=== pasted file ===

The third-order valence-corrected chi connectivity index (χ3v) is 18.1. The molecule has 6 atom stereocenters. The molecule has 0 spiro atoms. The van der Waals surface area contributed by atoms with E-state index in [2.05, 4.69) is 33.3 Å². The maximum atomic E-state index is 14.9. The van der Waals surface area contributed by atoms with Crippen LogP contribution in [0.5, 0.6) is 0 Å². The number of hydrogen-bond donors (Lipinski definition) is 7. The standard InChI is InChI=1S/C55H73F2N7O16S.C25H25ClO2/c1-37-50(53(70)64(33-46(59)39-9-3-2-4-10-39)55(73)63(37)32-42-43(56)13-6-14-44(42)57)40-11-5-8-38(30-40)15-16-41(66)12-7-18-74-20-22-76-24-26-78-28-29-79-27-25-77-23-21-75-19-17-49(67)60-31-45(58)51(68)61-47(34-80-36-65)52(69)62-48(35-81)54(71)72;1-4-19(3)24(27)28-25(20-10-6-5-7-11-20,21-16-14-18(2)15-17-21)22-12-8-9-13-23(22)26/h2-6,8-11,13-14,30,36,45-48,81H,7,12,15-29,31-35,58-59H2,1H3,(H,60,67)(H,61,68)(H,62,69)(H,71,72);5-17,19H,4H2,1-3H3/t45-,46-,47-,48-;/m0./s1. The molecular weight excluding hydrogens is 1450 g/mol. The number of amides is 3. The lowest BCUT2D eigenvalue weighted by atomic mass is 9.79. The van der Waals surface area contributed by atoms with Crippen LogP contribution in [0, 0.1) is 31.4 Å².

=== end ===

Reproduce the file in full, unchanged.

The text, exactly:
The third-order valence-corrected chi connectivity index (χ3v) is 18.1. The molecule has 6 atom stereocenters. The molecule has 0 spiro atoms. The van der Waals surface area contributed by atoms with E-state index in [2.05, 4.69) is 33.3 Å². The maximum atomic E-state index is 14.9. The van der Waals surface area contributed by atoms with Crippen LogP contribution in [0.5, 0.6) is 0 Å². The number of hydrogen-bond donors (Lipinski definition) is 7. The standard InChI is InChI=1S/C55H73F2N7O16S.C25H25ClO2/c1-37-50(53(70)64(33-46(59)39-9-3-2-4-10-39)55(73)63(37)32-42-43(56)13-6-14-44(42)57)40-11-5-8-38(30-40)15-16-41(66)12-7-18-74-20-22-76-24-26-78-28-29-79-27-25-77-23-21-75-19-17-49(67)60-31-45(58)51(68)61-47(34-80-36-65)52(69)62-48(35-81)54(71)72;1-4-19(3)24(27)28-25(20-10-6-5-7-11-20,21-16-14-18(2)15-17-21)22-12-8-9-13-23(22)26/h2-6,8-11,13-14,30,36,45-48,81H,7,12,15-29,31-35,58-59H2,1H3,(H,60,67)(H,61,68)(H,62,69)(H,71,72);5-17,19H,4H2,1-3H3/t45-,46-,47-,48-;/m0./s1. The molecular weight excluding hydrogens is 1450 g/mol. The number of amides is 3. The lowest BCUT2D eigenvalue weighted by atomic mass is 9.79. The van der Waals surface area contributed by atoms with Crippen LogP contribution in [0, 0.1) is 31.4 Å².